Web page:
many buttons I push, the dishwasher never runs, and to answer questions, yes, I push the start button. These days, if a sensor or “board” goes out on a washer or dryer, buying a new appliance is almost cheaper than buying the part. If the power goes out, nothing works, and when it returns, resetting clocks and cable boxes and timers can take an eternity.

Don’t get me wrong. I think technology is a good thing. Being able to type up a column, attach it to an email, and deliver it to the editor beats banging on an old typewriter and lickings stamps and envelopes. My complaint is that we humans have turned over too much of our lives to technological advances. Kids don’t play outside as much anymore; we have so many television channels but still can’t find anything to watch, and we receive contact from all sorts of people and organizations, even while we sleep. Just unplugging for a while would do all of us a favor. That being said, I’ll sit and wait for the Internet to come back so I can send this column in. Escape in futile. 

NATURE IS THE BOSS

The end of August and the beginning of September haven’t been the kindest of months to many folks in the country. Hurricanes in the east and infernos in the west displace families and destroy business.
Our feelings go out to all who have suffered such losses, and in the American spirit, volunteers, supplies, and money are pouring into those areas. Still, folks wonder what the world is going on.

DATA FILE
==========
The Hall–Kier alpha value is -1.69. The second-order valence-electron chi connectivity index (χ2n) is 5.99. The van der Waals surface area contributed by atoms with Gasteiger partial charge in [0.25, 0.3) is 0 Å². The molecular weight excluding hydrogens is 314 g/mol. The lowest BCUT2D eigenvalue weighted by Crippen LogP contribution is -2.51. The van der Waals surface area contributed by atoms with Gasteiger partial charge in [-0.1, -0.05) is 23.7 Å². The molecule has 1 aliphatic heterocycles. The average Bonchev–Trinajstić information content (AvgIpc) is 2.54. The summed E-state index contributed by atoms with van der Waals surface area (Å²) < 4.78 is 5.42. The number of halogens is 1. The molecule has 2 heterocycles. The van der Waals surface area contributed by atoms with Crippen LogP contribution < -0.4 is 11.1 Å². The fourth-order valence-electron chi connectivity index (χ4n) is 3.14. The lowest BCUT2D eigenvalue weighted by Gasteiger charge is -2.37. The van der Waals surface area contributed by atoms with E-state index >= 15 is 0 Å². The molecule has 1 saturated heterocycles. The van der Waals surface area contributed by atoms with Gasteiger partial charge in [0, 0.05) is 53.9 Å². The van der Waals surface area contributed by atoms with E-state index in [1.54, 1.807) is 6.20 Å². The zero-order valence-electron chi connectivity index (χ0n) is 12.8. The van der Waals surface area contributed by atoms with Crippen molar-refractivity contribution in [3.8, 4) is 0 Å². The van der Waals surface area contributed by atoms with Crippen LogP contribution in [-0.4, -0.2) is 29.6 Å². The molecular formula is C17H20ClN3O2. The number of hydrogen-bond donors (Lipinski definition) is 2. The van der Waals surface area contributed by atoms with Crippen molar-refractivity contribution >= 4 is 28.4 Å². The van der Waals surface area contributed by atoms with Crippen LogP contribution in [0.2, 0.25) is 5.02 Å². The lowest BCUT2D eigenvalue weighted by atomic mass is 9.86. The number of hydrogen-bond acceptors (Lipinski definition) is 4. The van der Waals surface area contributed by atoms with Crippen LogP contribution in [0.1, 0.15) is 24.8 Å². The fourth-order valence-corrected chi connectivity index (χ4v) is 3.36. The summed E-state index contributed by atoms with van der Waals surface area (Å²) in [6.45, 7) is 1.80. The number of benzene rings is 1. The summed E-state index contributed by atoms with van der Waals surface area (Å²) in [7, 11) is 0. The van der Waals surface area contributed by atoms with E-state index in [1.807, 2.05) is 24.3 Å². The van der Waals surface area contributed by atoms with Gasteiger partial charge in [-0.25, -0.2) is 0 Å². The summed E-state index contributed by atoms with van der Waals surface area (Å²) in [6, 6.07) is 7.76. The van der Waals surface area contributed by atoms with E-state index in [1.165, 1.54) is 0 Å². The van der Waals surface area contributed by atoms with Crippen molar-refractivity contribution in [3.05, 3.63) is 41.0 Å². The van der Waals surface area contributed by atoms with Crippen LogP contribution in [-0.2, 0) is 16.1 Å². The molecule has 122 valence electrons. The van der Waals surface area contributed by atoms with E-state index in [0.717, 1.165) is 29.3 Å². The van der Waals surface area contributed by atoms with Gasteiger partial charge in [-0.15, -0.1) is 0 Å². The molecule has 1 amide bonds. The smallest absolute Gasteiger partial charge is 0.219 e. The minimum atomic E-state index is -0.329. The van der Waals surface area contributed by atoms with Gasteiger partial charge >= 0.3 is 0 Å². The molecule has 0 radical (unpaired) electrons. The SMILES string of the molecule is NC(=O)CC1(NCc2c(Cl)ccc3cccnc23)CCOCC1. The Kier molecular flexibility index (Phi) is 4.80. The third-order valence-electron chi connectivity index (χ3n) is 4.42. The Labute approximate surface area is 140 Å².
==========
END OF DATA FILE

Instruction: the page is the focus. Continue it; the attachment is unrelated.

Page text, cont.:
I don’t have a special line of communications to the good lord that is different from all others, but I’m pretty sure that these events aren’t His doings. He created things and now lets the world spin and “do its things.” I don’t believe for one minute that these storms and fires are sent by His hand to punish people for their misdeeds. As I see it, His doing so would negate the loving character that is evident in the New Testament.
The more likely cause of these events is nature itself. A system glides over the ocean, and fueled by warm air and water, it begins to spin and churn and grow. At some point, it produces enough force to
be labeled a hurricane. The fierceness of a hurricane depends upon the route it takes over time.
Traveling over more and more warm water adds to its fury. That’s the way nature works.
The fires in the west sometimes result from careless campers or arsonists. However, nature is also the culprit of many of these fires. Lightning strikes spark fires that in ages past cleared the undergrowth of forests. I compare it to a dentist cleaning teeth. He digs out the trapped particles and built-up plague to ensure healthy teeth. A fire can also bring about healthier forests.